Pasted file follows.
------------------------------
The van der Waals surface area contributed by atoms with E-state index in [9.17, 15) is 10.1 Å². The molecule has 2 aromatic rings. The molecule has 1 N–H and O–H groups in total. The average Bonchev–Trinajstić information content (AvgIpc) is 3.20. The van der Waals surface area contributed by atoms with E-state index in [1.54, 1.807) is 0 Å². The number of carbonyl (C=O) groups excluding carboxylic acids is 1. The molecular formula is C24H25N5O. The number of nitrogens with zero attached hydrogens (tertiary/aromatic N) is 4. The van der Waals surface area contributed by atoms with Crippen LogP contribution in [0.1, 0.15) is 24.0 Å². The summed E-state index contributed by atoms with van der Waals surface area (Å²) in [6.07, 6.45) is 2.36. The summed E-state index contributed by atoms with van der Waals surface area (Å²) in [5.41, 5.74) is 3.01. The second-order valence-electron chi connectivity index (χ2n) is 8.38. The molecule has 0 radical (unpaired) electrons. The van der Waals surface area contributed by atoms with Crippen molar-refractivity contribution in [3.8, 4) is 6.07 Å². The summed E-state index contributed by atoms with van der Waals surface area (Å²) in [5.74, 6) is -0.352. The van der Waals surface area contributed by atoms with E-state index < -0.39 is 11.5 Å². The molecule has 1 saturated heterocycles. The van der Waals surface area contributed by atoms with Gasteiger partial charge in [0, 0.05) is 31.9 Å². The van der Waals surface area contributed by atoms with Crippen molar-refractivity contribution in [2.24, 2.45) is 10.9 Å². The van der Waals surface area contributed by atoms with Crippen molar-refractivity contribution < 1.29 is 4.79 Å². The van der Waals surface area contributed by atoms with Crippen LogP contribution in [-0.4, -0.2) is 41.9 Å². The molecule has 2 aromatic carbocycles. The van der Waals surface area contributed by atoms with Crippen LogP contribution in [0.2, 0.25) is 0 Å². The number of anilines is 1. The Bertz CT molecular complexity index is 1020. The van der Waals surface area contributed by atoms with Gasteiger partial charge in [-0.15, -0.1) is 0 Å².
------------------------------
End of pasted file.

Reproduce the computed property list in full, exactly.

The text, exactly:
The van der Waals surface area contributed by atoms with E-state index in [9.17, 15) is 10.1 Å². The molecule has 2 aromatic rings. The molecule has 1 N–H and O–H groups in total. The average Bonchev–Trinajstić information content (AvgIpc) is 3.20. The van der Waals surface area contributed by atoms with E-state index in [1.54, 1.807) is 0 Å². The number of carbonyl (C=O) groups excluding carboxylic acids is 1. The molecular formula is C24H25N5O. The number of nitrogens with zero attached hydrogens (tertiary/aromatic N) is 4. The van der Waals surface area contributed by atoms with Crippen LogP contribution in [0.1, 0.15) is 24.0 Å². The summed E-state index contributed by atoms with van der Waals surface area (Å²) in [6.07, 6.45) is 2.36. The summed E-state index contributed by atoms with van der Waals surface area (Å²) in [5.41, 5.74) is 3.01. The second-order valence-electron chi connectivity index (χ2n) is 8.38. The molecule has 0 radical (unpaired) electrons. The van der Waals surface area contributed by atoms with Crippen molar-refractivity contribution in [3.8, 4) is 6.07 Å². The summed E-state index contributed by atoms with van der Waals surface area (Å²) in [5.74, 6) is -0.352. The van der Waals surface area contributed by atoms with E-state index < -0.39 is 11.5 Å². The molecule has 1 saturated heterocycles. The van der Waals surface area contributed by atoms with Gasteiger partial charge in [0, 0.05) is 31.9 Å². The van der Waals surface area contributed by atoms with Crippen molar-refractivity contribution in [2.24, 2.45) is 10.9 Å². The van der Waals surface area contributed by atoms with Crippen molar-refractivity contribution < 1.29 is 4.79 Å². The van der Waals surface area contributed by atoms with Crippen LogP contribution in [-0.4, -0.2) is 41.9 Å². The molecule has 2 aromatic carbocycles. The van der Waals surface area contributed by atoms with Crippen LogP contribution in [0.2, 0.25) is 0 Å². The number of anilines is 1. The Bertz CT molecular complexity index is 1020. The van der Waals surface area contributed by atoms with Gasteiger partial charge in [-0.15, -0.1) is 0 Å².